The response to the news that parcels of land in Squamish will be returned to the Squamish First Nation as part of the Squamish Liquefied Natural Gas (LNG) Benefits Agreement has been a clear example of the difference between reconciliation in platitudes, versus in practice.
Many in Squamish speak of supporting reconciliation, but, to be meaningful, this has to be more than parroted acknowledgments before school assemblies and meetings.
True reconciliation means some in town have to let go of the feeling and expressions of entitlement over land that was never theirs to begin with.
Number 47 of the Truth and Reconciliation Commission of Canada’s calls to action reads: “We call upon federal, provincial, territorial, and municipal governments to repudiate concepts used to justify European sovereignty over Indigenous peoples and lands.”
That is basically what is happening here, with this deal.
It is repatriation.
One oft-repeated criticism is that the Nation is “selling out” with support for Woodfibre LNG. While it is true that the Nation got these lands in exchange for support for Woodfibre, it is also the case, as Nation spokesman Khelsilem told The Chief, some of the lands that were part of this latest deal were originally part of BC Rail agreement negotiations in 2000.
(Read up on that deal on the Nation’s website at www.squamish.net, for insight into how the Squamish band was originally left out of the discussions involving the Squamish Estuary altogether.)
“The history of land confiscation from the Squamish Nation going back to Confederation has always been one where our people and our leaders — going back to the founding of the nation — have articulated that we never surrendered our lands. It’s all ours,” said Khelsilem.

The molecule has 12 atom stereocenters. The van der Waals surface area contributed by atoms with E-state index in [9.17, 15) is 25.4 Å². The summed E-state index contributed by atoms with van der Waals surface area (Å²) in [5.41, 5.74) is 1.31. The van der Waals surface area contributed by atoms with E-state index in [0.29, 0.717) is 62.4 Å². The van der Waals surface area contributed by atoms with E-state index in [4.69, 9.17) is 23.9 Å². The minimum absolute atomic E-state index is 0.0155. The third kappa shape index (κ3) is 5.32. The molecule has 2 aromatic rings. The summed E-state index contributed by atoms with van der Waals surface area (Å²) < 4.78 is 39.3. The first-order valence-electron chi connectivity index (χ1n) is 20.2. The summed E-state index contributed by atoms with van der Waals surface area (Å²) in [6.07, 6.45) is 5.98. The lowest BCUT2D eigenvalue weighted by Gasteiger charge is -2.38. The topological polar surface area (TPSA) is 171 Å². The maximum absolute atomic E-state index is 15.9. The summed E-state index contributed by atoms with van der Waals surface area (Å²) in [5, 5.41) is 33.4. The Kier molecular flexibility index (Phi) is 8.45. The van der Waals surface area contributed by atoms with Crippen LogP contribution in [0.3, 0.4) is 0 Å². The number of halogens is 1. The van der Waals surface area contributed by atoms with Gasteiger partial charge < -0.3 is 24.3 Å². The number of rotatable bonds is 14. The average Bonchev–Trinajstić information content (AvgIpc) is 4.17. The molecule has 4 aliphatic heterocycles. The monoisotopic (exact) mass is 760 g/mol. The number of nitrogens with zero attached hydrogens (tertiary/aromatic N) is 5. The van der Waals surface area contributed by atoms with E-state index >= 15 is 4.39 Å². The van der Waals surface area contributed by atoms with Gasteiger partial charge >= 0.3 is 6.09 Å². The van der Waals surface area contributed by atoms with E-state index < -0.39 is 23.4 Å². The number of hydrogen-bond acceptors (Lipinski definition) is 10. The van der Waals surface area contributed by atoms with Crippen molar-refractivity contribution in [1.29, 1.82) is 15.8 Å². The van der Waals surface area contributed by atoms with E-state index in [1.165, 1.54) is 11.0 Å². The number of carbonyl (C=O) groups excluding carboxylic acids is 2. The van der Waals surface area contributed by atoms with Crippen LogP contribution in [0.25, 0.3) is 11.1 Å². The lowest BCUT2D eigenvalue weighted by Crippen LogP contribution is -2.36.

It is in no way guaranteed or even stated in the recent benefit agreement that recreationalists will lose access to land they never owned in the first place, but if they do, while that would be unfortunate and sad for them, given the hours and love many have devoted, it pales in comparison to righting massive wrongs.
Jeffrey Norman, president of Squamish Off-Road Cycling Association, gave a self-aware response to the land deal that should inspire others.
“We unequivocally support the Squamish Nation’s right to self-determinacy on its lands and are grateful to be able to share in the spirit and beauty of this place,” he said, in a SORCA Facebook post.
The District of Squamish too has shown it understands its role.
“Squamish Nation is the largest landholder within the District of Squamish and we look forward to working with them as they make decisions on how they want to use that land,” said Mayor Karen Elliott.
This is reconciliation, folks.
And, if we are serious about creating a truly just society, it is the responsibility of every Canadian to support it.